In “A Poet and His Patrons,” Tableau spoke with Eric Elshtain, PhD’10, about his work as part-time poet in residence at the Field Museum. Here is a broader conversation about museum careers with Elshtain and two other alumni: Gina Costa, AM’86, an independent curator, photographer, and marketing and public relations director at the University of Notre Dame’s Snite Museum of Art, and Christina Yu Yu, PhD’11, the Matsutaro Shoriki Chair of Asian Art at the Museum of Fine Arts, Boston.

Can you describe your roles?

CY: As a curator, my primary responsibility is to take care of our permanent collection, which means I research the collection and share that information with our visitors. In many ways, curators are storytellers: we want to make our objects attractive and appealing to visitors. The most traditional way to do that is to put them on display. In the digital age, we’re also thinking about how to tell those stories online. We work with students from kindergarten to graduate school, and with the general public. We try to create many layers to the story we’re telling with all these different audiences in mind.

GC: I came to the Snite Museum as a curator of education and a professor of art history. My work now is mostly in marketing and communications, but I also am a curator of twentieth-century Mexican graphics. I do curatorial work for other institutions, mostly in Italy—it’s more freelance, but it gives me a lot of creative opportunity.

EE: When I started my residency, the Field first had me set up appointments with their researchers and scientists so I could get a sense of the scope of their holdings and active research. That sowed the seeds for writing poems based on those conversations.

They left up to me how I wanted to interact with museum visitors. I decided to sit at a portable desk, writing my own poetry and helping visitors compose their thoughts into short poems. It’s my firm belief that everybody has at least one poem inside of them—maybe not a great poem, but a poem. And people are so delighted when it happens.

How has the pandemic affected your work?

GC: We were able to pivot quickly and agilely and create online engagement opportunities for the public. Some of these include deep dives into the collection, insight videos with the museum’s director, and family programs.

EE: The Field already had pretty strong online outreach, and they’ve used that foundation to create downloadable science units, lesson plans, and virtual tours through the museum, as well as field guides to local wildlife. The idea is to broaden the boundaries of the museum into people’s backyards and neighborhoods.

They asked me to create poetry-based prompts for those projects, which are based on the types of prompts I used when I was sitting at my little portable desk in the museum. I’m happy that poetry is a part of the continuing outreach.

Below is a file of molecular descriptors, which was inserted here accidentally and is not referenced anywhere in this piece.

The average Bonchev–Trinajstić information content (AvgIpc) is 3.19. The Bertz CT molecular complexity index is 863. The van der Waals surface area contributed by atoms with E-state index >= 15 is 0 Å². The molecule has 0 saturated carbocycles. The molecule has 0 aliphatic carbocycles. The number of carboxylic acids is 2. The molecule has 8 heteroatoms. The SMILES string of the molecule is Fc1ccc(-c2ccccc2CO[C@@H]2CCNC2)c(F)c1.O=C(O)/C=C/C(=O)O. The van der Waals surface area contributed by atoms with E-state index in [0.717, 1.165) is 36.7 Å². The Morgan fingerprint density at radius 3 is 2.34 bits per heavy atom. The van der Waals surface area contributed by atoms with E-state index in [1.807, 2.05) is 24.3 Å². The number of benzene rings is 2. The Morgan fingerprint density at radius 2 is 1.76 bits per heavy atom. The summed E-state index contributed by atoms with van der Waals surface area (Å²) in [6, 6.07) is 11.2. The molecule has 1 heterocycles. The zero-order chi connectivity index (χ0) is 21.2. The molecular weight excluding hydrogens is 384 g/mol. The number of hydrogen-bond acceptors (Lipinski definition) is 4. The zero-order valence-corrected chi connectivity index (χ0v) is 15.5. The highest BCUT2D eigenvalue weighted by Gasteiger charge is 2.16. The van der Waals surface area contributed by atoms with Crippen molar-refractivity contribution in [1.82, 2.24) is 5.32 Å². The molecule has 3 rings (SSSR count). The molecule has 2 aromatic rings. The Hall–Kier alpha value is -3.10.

CY: We hope people will come back to museums, because nothing can replace having the awe and the inspiration you get when you’re in front of a real piece of art. But at the same time, we understand that it is a challenging time.

More people are looking at online collections, and we think we can make them more engaging and robust. For a while, many museums were just putting up an image of an object and basic information. Maybe there’s a way to share some of our research results or invite people to contribute their comments, so there’s a little more of an interactive aspect that you would get when you went to a museum in person before. 

What drew you to working in museums?

EE: At the Field Museum, people go to see the T. rex, Sue; the mummies; and the gem room. Typically, they’re with their kids and they’re on a strict time frame. My thought was, because people have limited time, they’re walking through with questions that, most likely, remain unanswered because they wouldn’t know who to ask or even how to ask those questions. I provide them with an outlet, if they so choose, for those thoughts and questions.

CY: Interaction with the real objects. Every time I have the opportunity to hold those 100,000-year-old objects in my hand—nothing can replace that thrill.

I’m also interested in how we can share ancient art with the public. That’s what’s very different about working in a museum versus working in a university. It’s a much broader audience, and visitors may not have any background in the history of the objects. Sharing what I know and hearing the public’s feedback—which a lot of times inspires what I want to learn more about—is a very appealing part as well.

GC: One of the lovely things about museum work is that I can share my passion for teaching in the museum setting, and we have the objects right there.

It is one of the best careers. You’re not going to be paid very much, and you’re going to have to ride the waves economically, because the arts in the United States are not funded like they should be. Still, there are few things as satisfying as being with works of art that are really stories about our shared histories, our cultures.

Photo Creds: 
Courtesy the Museum of Fine Arts, Boston